Let's Speak Technique - Blocking the Draw Play

The Draw play is one of the most effective run plays in any playbook. It's versatile. It works just as well on 1st and 10 as it does on 3rd and long. It presents a false read to the defense which sows seeds of doubt for the remainder of the game by looking initially like a pass play and then firing out and knocking some guys around. But it also allows an offensive line to get by without tons of movement. Sure, it's great when a DL gets into a pass rush and then you shotput him out of existence, but just as often you only need to utilize good footwork to position yourself between the ball carrier and the defender. In this post, I'm going to discuss the techniques employed on draw plays in a little more detail.

Point of Attack
The area where the block differs most from scheme to scheme is at the point of attack. Here, you cannot allow the defense to dictate terms because if they do, they blow up the whole play in the backfield. Depending on personnel and skill set, your options may differ.

Static Read Block

The is a zone combination block where two OL present a high hat but don't gain significant ground (i.e. they are static). First and foremost, they must both stay square to the LOS and must stay tight together so as not to be split. If you are covered, you are not going to gain ground laterally, but instead focus on taking your half of the defender. If you are the uncovered blocker, you will inside set to close the gap between yourself and your combo partner. You must have patience and allow the defender to go where he wants to go, do not get over aggressive and off balance, otherwise you risk getting split or not getting sufficient leverage; maintain your ground at the LOS. They do this in order to invite the pass rusher to go where he wants, but maintain strength in their firm, square base, and keep shoulder to shoulder so the defender can't split the combo. If the DL attacks outside the combo, the attack side blocker will leverage the defender out of the gap. As the other OL releases to the LB, he will flipper or push the defender so as to ensure his combo partner will maintain leverage upon release (again, you can't get split).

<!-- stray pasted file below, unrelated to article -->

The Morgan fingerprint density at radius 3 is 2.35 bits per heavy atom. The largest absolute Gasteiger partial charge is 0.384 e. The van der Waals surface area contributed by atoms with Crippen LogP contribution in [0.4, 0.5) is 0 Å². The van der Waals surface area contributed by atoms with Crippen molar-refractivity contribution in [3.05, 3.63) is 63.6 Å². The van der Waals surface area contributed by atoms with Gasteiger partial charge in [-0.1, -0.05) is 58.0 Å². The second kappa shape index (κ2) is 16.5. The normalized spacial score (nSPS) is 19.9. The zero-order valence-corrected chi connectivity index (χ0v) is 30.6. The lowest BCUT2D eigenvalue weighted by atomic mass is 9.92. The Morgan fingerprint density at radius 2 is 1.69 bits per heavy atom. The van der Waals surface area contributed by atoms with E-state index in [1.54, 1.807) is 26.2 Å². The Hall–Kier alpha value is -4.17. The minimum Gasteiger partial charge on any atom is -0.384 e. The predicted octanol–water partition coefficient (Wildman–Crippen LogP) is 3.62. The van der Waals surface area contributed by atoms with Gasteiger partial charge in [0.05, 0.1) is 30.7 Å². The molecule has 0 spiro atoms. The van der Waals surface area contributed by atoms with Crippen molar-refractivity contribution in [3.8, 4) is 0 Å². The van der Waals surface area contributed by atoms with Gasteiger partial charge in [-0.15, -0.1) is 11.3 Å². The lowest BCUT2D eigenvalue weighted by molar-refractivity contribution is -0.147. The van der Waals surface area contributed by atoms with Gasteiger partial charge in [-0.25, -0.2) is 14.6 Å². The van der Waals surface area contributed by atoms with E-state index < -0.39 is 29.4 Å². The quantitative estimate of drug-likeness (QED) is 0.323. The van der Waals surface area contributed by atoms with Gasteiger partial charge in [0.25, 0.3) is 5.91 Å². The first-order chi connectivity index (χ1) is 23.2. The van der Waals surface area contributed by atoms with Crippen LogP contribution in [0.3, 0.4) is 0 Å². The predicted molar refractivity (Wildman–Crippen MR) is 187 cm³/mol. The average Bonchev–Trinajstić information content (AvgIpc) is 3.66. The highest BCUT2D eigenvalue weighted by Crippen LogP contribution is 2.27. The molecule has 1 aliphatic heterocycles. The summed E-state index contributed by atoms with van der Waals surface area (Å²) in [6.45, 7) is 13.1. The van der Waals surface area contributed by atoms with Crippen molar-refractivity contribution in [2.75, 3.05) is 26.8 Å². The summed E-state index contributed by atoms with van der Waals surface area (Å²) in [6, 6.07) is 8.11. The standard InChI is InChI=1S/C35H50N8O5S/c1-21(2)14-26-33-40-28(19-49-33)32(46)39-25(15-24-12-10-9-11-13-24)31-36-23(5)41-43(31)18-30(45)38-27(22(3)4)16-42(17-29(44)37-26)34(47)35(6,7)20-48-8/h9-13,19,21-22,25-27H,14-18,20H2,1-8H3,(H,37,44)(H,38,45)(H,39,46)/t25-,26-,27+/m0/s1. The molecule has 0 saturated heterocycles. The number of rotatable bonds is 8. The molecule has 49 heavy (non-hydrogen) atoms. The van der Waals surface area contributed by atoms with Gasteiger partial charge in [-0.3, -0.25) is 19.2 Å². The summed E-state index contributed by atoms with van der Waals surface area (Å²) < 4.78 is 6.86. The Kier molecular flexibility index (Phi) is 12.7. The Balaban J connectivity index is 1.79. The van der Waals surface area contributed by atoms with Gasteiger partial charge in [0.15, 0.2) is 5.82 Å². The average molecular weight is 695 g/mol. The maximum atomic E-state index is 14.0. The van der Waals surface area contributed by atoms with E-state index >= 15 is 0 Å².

This is typically done to try to root out the A gap defender immediately. If your OL has difficult shifting from a pass set to a run block, just go out and run block to make sure you get movement at the point of attack and not allow the interior defenders to get penetration.

Short Set - Drive

A short set is going to be at maximum a one step drop to present a high hat and get the interior defender treating it like a pass rush scenario. Upon completion of a full short set (meaning once you've reestablished your base) you're going to shift momentum and begin your drive block. The idea here is that the defender is no longer in position to fire low and hard, as he traditionally would against a run block, so you can now leverage underneath him and drive him out of the hole. This is a quicker, more aggressive point of attack method. It is important that when performing this drive block you do not allow the defender to switch gaps. If he is able to cross your body, your short set didn't provide you sufficient leverage or you didn't reestablish your base quick enough to get your aiming point.

Combo Block

Another option is to sell pass the surrounding blocks, but at the point of attack, treat it as a run block. This is traditionally done to root out the A gap defender. This gets initial movement at the point of attack to open up the hole and allows the OL to rep something traditional to them with standard combo blocking rules. The rest of the OL will display their draw influence.